As you may know, the latest sports doping "scandal" involves a banned performance-enhancing drug derived from—I am not making this up—deer antlers.
Among the high-profile professional athletes who have used deer-antler spray, according to a recent story in Sports Illustrated, are Baltimore Ravens linebacker Ray Lewis and the golfer Vijay Singh. Needless to say, this "revelation" prompted the usual PED hysteria, followed by the usual sanctimonious, ill-informed condemnations.
"I know that it's obviously illegal, whatever it is," said golfer Bubba Watson, presumably without comic intent. "I love this sport. I would never do that."
Singh, for his part, issued one of the most memorable confessions in the history of sports: "I've used deer-antler spray," he admitted. But he didn't know, he continued, that it may have contained a substance that is banned by the Professional Golfers Association.
Don't worry, Vijay. What we have here, in the words of Millard Baker, who has been studying PEDs for more than a decade and runs the website thinksteroids.com, is "an imaginary steroid scandal."
The banned substance that the Sports Illustrated story identified is known as insulin-like growth factor 1, or IGF-1. It's an anabolic hormone that stimulates muscle growth. It is manufactured synthetically, but it apparently can also be found in microscopic quantities in the velvet of immature deer antlers.
- How a Nation Got Snookered by a Phony Narrative
- Why the Intelligence Failed in Iraq
- Ditching Palin, Talking Nice Won't Revive Republicans
- Guns, Republicans, Madness
Does deer-antler spray, in turn, contain trace amounts of IGF-1? Quite possibly. But so do other animal-food products. Sports Illustrated might just as well have rattled off a list of athletes who drink milk. After all, cows are often given bovine growth hormone, which increases the production of IGF-1. For that matter, the FDA allows livestock farmers to inject cattle with synthetic steroids such as trenbolone, a favorite among bodybuilders who are looking to mass up quickly before a competition.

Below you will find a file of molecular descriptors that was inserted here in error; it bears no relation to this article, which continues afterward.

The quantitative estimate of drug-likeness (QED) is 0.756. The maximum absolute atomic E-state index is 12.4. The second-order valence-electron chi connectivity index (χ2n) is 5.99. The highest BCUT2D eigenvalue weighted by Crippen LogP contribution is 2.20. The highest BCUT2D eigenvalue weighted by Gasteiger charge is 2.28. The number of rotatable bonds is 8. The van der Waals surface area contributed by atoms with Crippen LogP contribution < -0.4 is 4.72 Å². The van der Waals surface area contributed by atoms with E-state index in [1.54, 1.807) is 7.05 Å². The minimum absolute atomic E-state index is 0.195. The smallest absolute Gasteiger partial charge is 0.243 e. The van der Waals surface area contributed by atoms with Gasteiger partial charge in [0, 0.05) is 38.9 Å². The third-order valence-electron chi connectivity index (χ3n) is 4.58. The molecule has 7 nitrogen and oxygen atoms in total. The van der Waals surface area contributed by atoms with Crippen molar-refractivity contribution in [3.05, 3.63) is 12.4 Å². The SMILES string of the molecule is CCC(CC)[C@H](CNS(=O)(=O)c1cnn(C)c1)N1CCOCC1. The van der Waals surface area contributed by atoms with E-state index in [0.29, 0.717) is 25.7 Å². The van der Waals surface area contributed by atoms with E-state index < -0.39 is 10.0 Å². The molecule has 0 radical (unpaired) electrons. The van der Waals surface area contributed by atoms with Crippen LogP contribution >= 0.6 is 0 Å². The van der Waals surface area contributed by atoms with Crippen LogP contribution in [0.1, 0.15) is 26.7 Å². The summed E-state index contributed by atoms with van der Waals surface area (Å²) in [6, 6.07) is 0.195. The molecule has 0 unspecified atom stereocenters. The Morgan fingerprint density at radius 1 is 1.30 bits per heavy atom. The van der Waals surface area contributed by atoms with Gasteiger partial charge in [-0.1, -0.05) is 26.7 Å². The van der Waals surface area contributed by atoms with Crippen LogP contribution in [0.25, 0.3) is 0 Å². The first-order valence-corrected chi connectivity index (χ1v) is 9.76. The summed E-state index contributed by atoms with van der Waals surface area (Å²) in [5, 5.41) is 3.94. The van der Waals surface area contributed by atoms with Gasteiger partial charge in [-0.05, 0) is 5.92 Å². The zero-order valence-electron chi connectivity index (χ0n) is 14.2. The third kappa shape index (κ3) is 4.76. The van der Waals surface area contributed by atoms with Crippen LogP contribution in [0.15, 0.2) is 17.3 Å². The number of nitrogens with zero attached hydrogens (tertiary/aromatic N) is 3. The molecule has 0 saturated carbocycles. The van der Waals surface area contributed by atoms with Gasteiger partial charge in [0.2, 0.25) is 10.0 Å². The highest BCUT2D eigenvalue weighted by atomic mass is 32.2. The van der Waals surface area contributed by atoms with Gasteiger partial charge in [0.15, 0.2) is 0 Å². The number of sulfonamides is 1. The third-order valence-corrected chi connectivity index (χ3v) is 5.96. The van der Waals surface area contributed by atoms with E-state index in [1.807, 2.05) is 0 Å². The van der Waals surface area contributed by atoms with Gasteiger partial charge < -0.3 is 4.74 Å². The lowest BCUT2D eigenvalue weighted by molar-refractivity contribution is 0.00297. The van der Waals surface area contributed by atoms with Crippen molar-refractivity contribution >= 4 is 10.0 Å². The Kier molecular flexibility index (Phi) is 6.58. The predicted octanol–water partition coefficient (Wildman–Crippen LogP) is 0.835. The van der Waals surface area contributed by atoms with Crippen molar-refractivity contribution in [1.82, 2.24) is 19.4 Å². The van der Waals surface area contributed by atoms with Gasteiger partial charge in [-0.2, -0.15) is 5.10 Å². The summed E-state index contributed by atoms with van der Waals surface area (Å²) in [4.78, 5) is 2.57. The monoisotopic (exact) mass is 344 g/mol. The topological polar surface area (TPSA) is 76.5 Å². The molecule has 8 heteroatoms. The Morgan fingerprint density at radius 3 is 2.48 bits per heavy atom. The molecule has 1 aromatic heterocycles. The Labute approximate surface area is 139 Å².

As it happens, the deer-antler controversy is not new. In 2009, the National Football League suspended David Vobora of the St. Louis Rams, who tested positive for a steroid called methyltesterone after using a form of deer antler called The Ultimate Spray. Vobora subsequently had the spray tested, and discovered that it had somehow been contaminated with methyltesterone. (He later successfully sued Sports With Alternatives to Steroids, the company that makes the spray, for $5.4 million.)
But what does this have to do with IGF-1, the banned substance at the center of our deer-antler uproar? Not a whole lot.
You can probably find deer antler at your local natural products store. (That is, if it hasn't already sold out. The Sports Illustrated story evidently created a run on the stuff.) It isn't considered a drug, though it has long been used in Chinese medicine and has more recently become a popular dietary supplement, with aggressive marketing claims that it can help consumers not only build muscle but also slow down the aging process.